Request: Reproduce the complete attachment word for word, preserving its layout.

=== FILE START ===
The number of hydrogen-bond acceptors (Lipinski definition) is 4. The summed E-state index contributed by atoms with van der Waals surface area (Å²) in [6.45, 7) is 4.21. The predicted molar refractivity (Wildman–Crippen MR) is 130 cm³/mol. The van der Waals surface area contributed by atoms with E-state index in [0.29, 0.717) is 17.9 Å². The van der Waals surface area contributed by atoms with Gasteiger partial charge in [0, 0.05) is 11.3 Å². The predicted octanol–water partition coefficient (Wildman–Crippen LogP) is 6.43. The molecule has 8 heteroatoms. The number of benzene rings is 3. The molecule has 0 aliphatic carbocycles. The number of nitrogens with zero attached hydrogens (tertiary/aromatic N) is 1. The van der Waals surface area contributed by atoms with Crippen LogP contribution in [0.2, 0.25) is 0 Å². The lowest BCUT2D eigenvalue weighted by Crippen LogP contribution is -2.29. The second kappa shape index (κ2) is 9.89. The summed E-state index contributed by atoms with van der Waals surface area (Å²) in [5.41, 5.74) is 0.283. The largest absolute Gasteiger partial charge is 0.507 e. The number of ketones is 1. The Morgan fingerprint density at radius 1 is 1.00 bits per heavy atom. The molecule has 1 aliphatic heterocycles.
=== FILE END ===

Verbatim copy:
The number of hydrogen-bond acceptors (Lipinski definition) is 4. The summed E-state index contributed by atoms with van der Waals surface area (Å²) in [6.45, 7) is 4.21. The predicted molar refractivity (Wildman–Crippen MR) is 130 cm³/mol. The van der Waals surface area contributed by atoms with E-state index in [0.29, 0.717) is 17.9 Å². The van der Waals surface area contributed by atoms with Gasteiger partial charge in [0, 0.05) is 11.3 Å². The predicted octanol–water partition coefficient (Wildman–Crippen LogP) is 6.43. The molecule has 8 heteroatoms. The number of benzene rings is 3. The molecule has 0 aliphatic carbocycles. The number of nitrogens with zero attached hydrogens (tertiary/aromatic N) is 1. The van der Waals surface area contributed by atoms with Crippen LogP contribution in [0.2, 0.25) is 0 Å². The lowest BCUT2D eigenvalue weighted by Crippen LogP contribution is -2.29. The second kappa shape index (κ2) is 9.89. The summed E-state index contributed by atoms with van der Waals surface area (Å²) in [5.41, 5.74) is 0.283. The largest absolute Gasteiger partial charge is 0.507 e. The number of ketones is 1. The Morgan fingerprint density at radius 1 is 1.00 bits per heavy atom. The molecule has 1 aliphatic heterocycles.